Science without (parametric) models: the case of bootstrap resampling
- 498 Downloads
Scientific and statistical inferences build heavily on explicit, parametric models, and often with good reasons. However, the limited scope of parametric models and the increasing complexity of the studied systems in modern science raise the risk of model misspecification. Therefore, I examine alternative, data-based inference techniques, such as bootstrap resampling. I argue that their neglect in the philosophical literature is unjustified: they suit some contexts of inquiry much better and use a more direct approach to scientific inference. Moreover, they make more parsimonious assumptions and often replace theoretical understanding and knowledge about mechanisms by careful experimental design. Thus, it is worthwhile to study in detail how nonparametric models serve as inferential engines in science.
KeywordsModels Data Inductive inference Nonparametric statistics Bootstrap resampling
I would like to thank the audience at the Models and Simulations 2 conference in Tilburg and the London-Paris-Tilburg Workshop in Philosophy of Science for their helpful criticisms and suggestions. In particular, I would like to thank Roman Frigg, Stephan Hartmann, Kevin Hoover, Jan-Willem Romeijn, Jonah Schupbach, Leonard Smith and Michael Weisberg as well as two anonymous referees of this journal for their detailed and stimulating feedback.
This article is distributed under the terms of the Creative Commons Attribution Noncommercial License which permits any noncommercial use, distribution, and reproduction in any medium, provided the original author(s) and source are credited.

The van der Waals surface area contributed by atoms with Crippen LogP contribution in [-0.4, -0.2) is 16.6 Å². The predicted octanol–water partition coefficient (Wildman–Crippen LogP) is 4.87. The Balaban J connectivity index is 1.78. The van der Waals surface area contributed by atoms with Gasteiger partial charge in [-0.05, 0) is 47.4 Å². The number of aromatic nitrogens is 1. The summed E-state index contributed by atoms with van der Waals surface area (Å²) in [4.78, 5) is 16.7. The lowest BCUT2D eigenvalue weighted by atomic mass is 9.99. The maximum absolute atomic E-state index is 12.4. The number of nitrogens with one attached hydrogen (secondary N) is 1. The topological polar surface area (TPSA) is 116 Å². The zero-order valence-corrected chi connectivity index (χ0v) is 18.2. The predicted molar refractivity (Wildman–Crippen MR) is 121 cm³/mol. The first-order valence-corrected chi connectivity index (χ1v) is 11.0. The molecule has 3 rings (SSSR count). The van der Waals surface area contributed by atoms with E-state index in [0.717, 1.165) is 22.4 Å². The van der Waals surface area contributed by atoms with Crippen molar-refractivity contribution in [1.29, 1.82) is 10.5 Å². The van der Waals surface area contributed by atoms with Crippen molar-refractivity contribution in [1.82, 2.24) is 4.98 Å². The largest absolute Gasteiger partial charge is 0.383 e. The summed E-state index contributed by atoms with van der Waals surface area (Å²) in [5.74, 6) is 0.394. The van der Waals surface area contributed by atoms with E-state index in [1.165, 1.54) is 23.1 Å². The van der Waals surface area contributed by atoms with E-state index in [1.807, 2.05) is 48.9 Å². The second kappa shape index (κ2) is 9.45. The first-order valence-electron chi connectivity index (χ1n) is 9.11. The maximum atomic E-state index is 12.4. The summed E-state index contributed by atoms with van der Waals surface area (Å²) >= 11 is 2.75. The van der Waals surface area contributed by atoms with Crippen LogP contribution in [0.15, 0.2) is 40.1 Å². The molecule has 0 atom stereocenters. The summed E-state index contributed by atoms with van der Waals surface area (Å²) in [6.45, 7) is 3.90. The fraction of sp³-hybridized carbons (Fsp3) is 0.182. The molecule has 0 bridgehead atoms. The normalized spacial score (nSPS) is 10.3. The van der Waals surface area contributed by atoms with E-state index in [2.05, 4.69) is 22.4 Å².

- Burnham K.P., Anderson D.R. (1998) Model selection and inference: a practical information–theoretic approach. Springer, New YorkGoogle Scholar
- Cox D.R. (2006) Principles of statistical inference. Cambridge University Press, CambridgeGoogle Scholar
- Efron B., Tibshirani R. (1993) An introduction to the bootstrap. Chapman & Hall, LondonGoogle Scholar
- Glymour C. (1980) Theory and evidence. Princeton University Press, PrincetonGoogle Scholar
- Hacking I. (1965) Logic of statistical inference. Cambridge University Press, CambridgeGoogle Scholar
- Humphreys Paul (2004) Extending ourselves: Computational science, empiricism, and scientific method. Oxford University Press, OxfordGoogle Scholar
- Mayo D.G. (1996) Error and the growth of experimental knowledge. The University of Chicago Press, Chicago & LondonGoogle Scholar
- Royall R. (1997) Statistical evidence: A likelihood paradigm. Chapman & Hall, LondonGoogle Scholar
- Spirtes P., Glymour C., Scheines R. (1993) Causation, prediction, and search. Springer, New YorkGoogle Scholar
- Suppes, P. (1969). Models of data. In P. Suppes (Ed.), Studies in the methodology and foundations of science. Selected Papers from 1951 to 1969 (pp. 24–35). Dordrecht: Reidel. Orginally published in Ernest Nagel, P. Suppes & A. Tarski (Eds.), Logic, methodology and philosophy of science: proceedings of the 1960 international congress (pp. 252–261). Stanford: Stanford University Press, 1962.Google Scholar
- Weisberg, M. (2009). Models of modeling. Unpublished manscript source. http://www.phil.upenn.edu/~weisberg/Homepage/Papers.html